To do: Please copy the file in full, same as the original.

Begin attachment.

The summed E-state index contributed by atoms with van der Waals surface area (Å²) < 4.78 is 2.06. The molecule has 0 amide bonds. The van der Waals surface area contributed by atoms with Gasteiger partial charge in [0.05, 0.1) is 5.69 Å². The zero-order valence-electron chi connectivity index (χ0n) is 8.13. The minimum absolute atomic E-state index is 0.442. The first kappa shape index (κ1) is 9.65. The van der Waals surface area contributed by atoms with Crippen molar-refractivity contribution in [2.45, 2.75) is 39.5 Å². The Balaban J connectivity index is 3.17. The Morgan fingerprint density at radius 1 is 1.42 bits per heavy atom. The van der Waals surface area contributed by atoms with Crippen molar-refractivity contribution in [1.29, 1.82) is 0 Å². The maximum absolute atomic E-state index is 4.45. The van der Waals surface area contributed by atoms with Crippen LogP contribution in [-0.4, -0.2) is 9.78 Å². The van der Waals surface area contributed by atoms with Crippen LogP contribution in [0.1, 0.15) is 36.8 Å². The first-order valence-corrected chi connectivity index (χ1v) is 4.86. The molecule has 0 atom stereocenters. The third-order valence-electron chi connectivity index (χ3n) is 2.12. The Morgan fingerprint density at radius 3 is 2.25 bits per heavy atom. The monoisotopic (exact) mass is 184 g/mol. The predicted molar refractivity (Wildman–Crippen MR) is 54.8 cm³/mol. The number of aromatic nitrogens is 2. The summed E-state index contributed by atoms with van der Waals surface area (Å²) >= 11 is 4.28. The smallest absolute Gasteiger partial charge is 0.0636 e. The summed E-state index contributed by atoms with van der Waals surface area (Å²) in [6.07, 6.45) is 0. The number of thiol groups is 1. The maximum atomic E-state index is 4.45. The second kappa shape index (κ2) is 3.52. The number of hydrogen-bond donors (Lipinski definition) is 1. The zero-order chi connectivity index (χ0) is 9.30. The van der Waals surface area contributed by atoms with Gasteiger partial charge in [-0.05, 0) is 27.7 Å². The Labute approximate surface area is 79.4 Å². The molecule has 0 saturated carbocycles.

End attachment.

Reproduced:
The summed E-state index contributed by atoms with van der Waals surface area (Å²) < 4.78 is 2.06. The molecule has 0 amide bonds. The van der Waals surface area contributed by atoms with Gasteiger partial charge in [0.05, 0.1) is 5.69 Å². The zero-order valence-electron chi connectivity index (χ0n) is 8.13. The minimum absolute atomic E-state index is 0.442. The first kappa shape index (κ1) is 9.65. The van der Waals surface area contributed by atoms with Crippen molar-refractivity contribution in [2.45, 2.75) is 39.5 Å². The Balaban J connectivity index is 3.17. The Morgan fingerprint density at radius 1 is 1.42 bits per heavy atom. The van der Waals surface area contributed by atoms with Crippen molar-refractivity contribution in [1.29, 1.82) is 0 Å². The maximum absolute atomic E-state index is 4.45. The van der Waals surface area contributed by atoms with Crippen LogP contribution in [-0.4, -0.2) is 9.78 Å². The van der Waals surface area contributed by atoms with Crippen LogP contribution in [0.1, 0.15) is 36.8 Å². The first-order valence-corrected chi connectivity index (χ1v) is 4.86. The molecule has 0 atom stereocenters. The third-order valence-electron chi connectivity index (χ3n) is 2.12. The Morgan fingerprint density at radius 3 is 2.25 bits per heavy atom. The monoisotopic (exact) mass is 184 g/mol. The predicted molar refractivity (Wildman–Crippen MR) is 54.8 cm³/mol. The number of aromatic nitrogens is 2. The summed E-state index contributed by atoms with van der Waals surface area (Å²) >= 11 is 4.28. The smallest absolute Gasteiger partial charge is 0.0636 e. The summed E-state index contributed by atoms with van der Waals surface area (Å²) in [6.07, 6.45) is 0. The number of thiol groups is 1. The maximum atomic E-state index is 4.45. The second kappa shape index (κ2) is 3.52. The number of hydrogen-bond donors (Lipinski definition) is 1. The zero-order chi connectivity index (χ0) is 9.30. The van der Waals surface area contributed by atoms with Gasteiger partial charge in [-0.05, 0) is 27.7 Å². The Labute approximate surface area is 79.4 Å². The molecule has 0 saturated carbocycles.